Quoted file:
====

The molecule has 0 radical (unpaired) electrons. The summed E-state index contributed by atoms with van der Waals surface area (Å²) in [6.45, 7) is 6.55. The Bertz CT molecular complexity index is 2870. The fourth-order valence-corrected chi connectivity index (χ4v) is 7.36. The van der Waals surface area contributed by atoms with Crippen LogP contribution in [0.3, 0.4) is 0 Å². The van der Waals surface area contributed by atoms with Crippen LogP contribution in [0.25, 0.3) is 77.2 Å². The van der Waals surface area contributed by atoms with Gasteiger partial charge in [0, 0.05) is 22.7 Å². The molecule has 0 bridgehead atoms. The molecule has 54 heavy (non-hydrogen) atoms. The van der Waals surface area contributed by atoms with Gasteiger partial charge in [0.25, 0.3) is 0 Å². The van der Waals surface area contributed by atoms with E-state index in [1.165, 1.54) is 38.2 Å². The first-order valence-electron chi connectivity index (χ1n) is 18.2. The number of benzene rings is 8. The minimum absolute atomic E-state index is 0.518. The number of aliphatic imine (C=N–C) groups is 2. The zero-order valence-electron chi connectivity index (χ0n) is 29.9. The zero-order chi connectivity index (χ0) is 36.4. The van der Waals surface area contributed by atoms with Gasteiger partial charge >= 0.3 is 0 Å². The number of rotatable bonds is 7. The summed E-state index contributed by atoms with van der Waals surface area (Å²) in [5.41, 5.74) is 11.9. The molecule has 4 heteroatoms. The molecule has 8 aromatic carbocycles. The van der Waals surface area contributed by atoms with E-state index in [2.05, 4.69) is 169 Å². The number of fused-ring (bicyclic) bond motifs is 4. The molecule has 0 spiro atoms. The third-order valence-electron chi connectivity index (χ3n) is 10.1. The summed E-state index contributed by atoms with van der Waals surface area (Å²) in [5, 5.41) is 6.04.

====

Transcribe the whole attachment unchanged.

The molecule has 0 radical (unpaired) electrons. The summed E-state index contributed by atoms with van der Waals surface area (Å²) in [6.45, 7) is 6.55. The Bertz CT molecular complexity index is 2870. The fourth-order valence-corrected chi connectivity index (χ4v) is 7.36. The van der Waals surface area contributed by atoms with Crippen LogP contribution in [0.3, 0.4) is 0 Å². The van der Waals surface area contributed by atoms with Crippen LogP contribution in [0.25, 0.3) is 77.2 Å². The van der Waals surface area contributed by atoms with Gasteiger partial charge in [0, 0.05) is 22.7 Å². The molecule has 0 bridgehead atoms. The molecule has 54 heavy (non-hydrogen) atoms. The van der Waals surface area contributed by atoms with Gasteiger partial charge in [0.25, 0.3) is 0 Å². The van der Waals surface area contributed by atoms with E-state index in [1.165, 1.54) is 38.2 Å². The first-order valence-electron chi connectivity index (χ1n) is 18.2. The number of benzene rings is 8. The minimum absolute atomic E-state index is 0.518. The number of aliphatic imine (C=N–C) groups is 2. The zero-order valence-electron chi connectivity index (χ0n) is 29.9. The zero-order chi connectivity index (χ0) is 36.4. The van der Waals surface area contributed by atoms with Gasteiger partial charge >= 0.3 is 0 Å². The number of rotatable bonds is 7. The summed E-state index contributed by atoms with van der Waals surface area (Å²) in [5.41, 5.74) is 11.9. The molecule has 4 heteroatoms. The molecule has 8 aromatic carbocycles. The van der Waals surface area contributed by atoms with E-state index in [2.05, 4.69) is 169 Å². The number of fused-ring (bicyclic) bond motifs is 4. The molecule has 0 spiro atoms. The third-order valence-electron chi connectivity index (χ3n) is 10.1. The summed E-state index contributed by atoms with van der Waals surface area (Å²) in [5, 5.41) is 6.04.